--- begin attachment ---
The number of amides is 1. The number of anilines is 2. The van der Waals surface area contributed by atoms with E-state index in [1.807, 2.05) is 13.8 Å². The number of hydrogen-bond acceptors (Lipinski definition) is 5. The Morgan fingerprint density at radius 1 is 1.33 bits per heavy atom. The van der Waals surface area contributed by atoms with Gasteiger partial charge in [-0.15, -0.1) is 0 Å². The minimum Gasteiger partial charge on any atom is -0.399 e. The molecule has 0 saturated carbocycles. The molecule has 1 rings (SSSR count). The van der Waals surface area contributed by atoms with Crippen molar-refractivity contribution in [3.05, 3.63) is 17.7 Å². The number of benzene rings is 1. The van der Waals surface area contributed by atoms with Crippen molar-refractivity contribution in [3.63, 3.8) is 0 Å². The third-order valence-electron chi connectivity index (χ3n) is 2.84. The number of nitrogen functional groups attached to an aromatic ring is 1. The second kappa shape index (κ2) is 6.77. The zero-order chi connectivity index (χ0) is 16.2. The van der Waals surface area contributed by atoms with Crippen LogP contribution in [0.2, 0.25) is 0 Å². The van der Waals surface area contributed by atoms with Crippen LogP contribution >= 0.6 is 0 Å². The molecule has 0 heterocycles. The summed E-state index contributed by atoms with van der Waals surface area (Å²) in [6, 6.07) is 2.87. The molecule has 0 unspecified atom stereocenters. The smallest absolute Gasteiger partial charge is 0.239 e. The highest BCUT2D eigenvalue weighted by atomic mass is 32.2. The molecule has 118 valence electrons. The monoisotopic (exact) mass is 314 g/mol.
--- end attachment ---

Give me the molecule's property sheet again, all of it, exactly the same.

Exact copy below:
The number of amides is 1. The number of anilines is 2. The van der Waals surface area contributed by atoms with E-state index in [1.807, 2.05) is 13.8 Å². The number of hydrogen-bond acceptors (Lipinski definition) is 5. The Morgan fingerprint density at radius 1 is 1.33 bits per heavy atom. The van der Waals surface area contributed by atoms with Gasteiger partial charge in [-0.15, -0.1) is 0 Å². The minimum Gasteiger partial charge on any atom is -0.399 e. The molecule has 0 saturated carbocycles. The molecule has 1 rings (SSSR count). The van der Waals surface area contributed by atoms with Crippen molar-refractivity contribution in [3.05, 3.63) is 17.7 Å². The number of benzene rings is 1. The van der Waals surface area contributed by atoms with Crippen molar-refractivity contribution in [3.63, 3.8) is 0 Å². The third-order valence-electron chi connectivity index (χ3n) is 2.84. The number of nitrogen functional groups attached to an aromatic ring is 1. The second kappa shape index (κ2) is 6.77. The zero-order chi connectivity index (χ0) is 16.2. The van der Waals surface area contributed by atoms with Crippen LogP contribution in [0.2, 0.25) is 0 Å². The van der Waals surface area contributed by atoms with Crippen LogP contribution >= 0.6 is 0 Å². The molecule has 0 heterocycles. The summed E-state index contributed by atoms with van der Waals surface area (Å²) in [6, 6.07) is 2.87. The molecule has 0 unspecified atom stereocenters. The smallest absolute Gasteiger partial charge is 0.239 e. The highest BCUT2D eigenvalue weighted by atomic mass is 32.2. The molecule has 118 valence electrons. The monoisotopic (exact) mass is 314 g/mol.